New landmark in Hamburg: Elbphilharmonie by Herzog & De Meuron
- New landmark in Hamburg: Elbphilharmonie by Herzog & De Meuron
“Was lange währt, wird endlich gut” is a German proverb, coined by the poet Schiller and meaning that sometimes things are well worth the wait: the Hamburg City Council approved the project by Swiss firm Herzog & de Meuron with Argon Mergenthaler way back in 2004; work then began in 2007, and was littered with a range of problems and spiralling costs, all related to the specifics of the architecture. Issues that meant it took almost 10 years to complete.
But now, after the preview of the Elbphilharmonie met with the favour of the media, and received positive reviews - particularly for the interiors with perfect acoustics due to a special gypsum skin - this landmark building that stands on the remains of the famous Kaiserspeicher, the imperial warehouse on the Elbe river at the entrance to the Speicherstadt district in Hamburg opened its doors to the public on 11 and 12 January.
Years leading up to this day, for a visually exciting whose monumental proportions and undulating wave-shaped rooftop reach out to grab you. But don't let the appearance of the steel and glass building that stands on the solid bare brick base of the old building fool you: the Elbphilharmonie by archistars Herzog & de Meuron is not just a spectacular container, an important addition to the skyline of this Hanseatic city, it is a place designed for the community offering three concert halls, a foyer accessible to the general public, a hotel and 45 apartments, as well as a new urban Plaza, which has been open to the public since November 2016.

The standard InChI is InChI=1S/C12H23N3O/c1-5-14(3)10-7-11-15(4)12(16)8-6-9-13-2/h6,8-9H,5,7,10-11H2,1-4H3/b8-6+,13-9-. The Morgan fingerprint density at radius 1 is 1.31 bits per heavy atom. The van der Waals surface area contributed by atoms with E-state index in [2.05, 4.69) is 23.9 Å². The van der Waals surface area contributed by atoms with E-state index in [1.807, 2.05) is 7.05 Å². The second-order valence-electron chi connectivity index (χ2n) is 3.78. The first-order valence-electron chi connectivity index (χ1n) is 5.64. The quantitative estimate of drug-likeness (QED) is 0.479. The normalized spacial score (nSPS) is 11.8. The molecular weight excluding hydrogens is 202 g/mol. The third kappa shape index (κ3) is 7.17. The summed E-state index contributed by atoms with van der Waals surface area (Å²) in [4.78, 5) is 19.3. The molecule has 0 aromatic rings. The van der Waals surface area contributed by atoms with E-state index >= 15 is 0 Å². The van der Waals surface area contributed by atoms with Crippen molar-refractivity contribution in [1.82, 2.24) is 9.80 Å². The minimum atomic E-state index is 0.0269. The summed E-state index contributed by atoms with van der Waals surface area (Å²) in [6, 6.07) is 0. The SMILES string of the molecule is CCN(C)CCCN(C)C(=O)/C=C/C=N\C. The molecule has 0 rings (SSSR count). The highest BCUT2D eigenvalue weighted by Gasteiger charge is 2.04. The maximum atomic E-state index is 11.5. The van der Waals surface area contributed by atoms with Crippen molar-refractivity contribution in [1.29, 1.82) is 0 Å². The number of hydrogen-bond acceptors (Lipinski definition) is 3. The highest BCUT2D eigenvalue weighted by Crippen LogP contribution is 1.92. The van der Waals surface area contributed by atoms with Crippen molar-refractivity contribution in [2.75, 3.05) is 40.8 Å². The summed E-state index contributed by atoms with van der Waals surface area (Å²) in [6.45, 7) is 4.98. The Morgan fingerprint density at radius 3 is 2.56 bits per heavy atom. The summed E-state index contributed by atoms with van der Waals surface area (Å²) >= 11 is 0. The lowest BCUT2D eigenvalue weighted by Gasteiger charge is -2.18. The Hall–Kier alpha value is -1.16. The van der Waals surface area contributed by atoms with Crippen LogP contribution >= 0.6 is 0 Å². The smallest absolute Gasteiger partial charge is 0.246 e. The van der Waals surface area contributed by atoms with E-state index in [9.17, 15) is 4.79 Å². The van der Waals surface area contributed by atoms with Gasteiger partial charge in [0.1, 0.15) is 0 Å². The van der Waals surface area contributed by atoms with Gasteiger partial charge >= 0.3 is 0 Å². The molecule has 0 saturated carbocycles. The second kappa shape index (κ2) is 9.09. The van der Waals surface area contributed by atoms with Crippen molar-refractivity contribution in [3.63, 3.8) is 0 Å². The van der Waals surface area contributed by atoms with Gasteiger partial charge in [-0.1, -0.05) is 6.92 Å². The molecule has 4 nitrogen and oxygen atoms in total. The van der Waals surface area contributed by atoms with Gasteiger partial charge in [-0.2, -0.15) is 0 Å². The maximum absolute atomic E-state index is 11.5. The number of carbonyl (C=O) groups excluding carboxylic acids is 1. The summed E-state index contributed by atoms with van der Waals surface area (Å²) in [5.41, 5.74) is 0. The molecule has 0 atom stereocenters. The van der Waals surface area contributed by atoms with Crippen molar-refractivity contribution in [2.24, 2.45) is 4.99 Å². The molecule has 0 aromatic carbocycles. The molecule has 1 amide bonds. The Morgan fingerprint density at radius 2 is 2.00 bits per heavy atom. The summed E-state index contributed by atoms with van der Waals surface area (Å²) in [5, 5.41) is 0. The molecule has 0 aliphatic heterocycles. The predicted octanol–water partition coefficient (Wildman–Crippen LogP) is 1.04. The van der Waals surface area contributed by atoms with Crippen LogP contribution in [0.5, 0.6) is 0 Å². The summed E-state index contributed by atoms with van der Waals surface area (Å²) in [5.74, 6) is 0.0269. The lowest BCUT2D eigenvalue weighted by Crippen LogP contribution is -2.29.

With an area of 4,000 square metres - almost as big as the Rathausplatz (Town Hall Square) this plaza stands 37 metres above the level of the Elbe, linking the warehouse with the new steel and glass structure of the actual Elbphilharmonie and acts as an excellent viewing platform for the city.
The Plaza is a meeting place, and this whole gateway to music encourages the general public to approach music, rather similar to Oslo's Opera House by Snøhetta, with its roof used as an urban space. In any case, if you're still a bit reluctant to enjoy the broad musical spectrum offered at the Elbphilharmonie including opera, classical concerts alongside electronic and pop music and much more, you can still take in the beauty of a complete work of art generated by the skilled fusion between new and old architecture, the music and a really enviable position.
Project: Herzog & de Meuron
Construction: 2007 – 2016
Location: Hamburg, Germany
Photography: © Maxim Schulz, © Michael Zapf, © Iwan Baan
Find out more: www.elbphilharmonie.de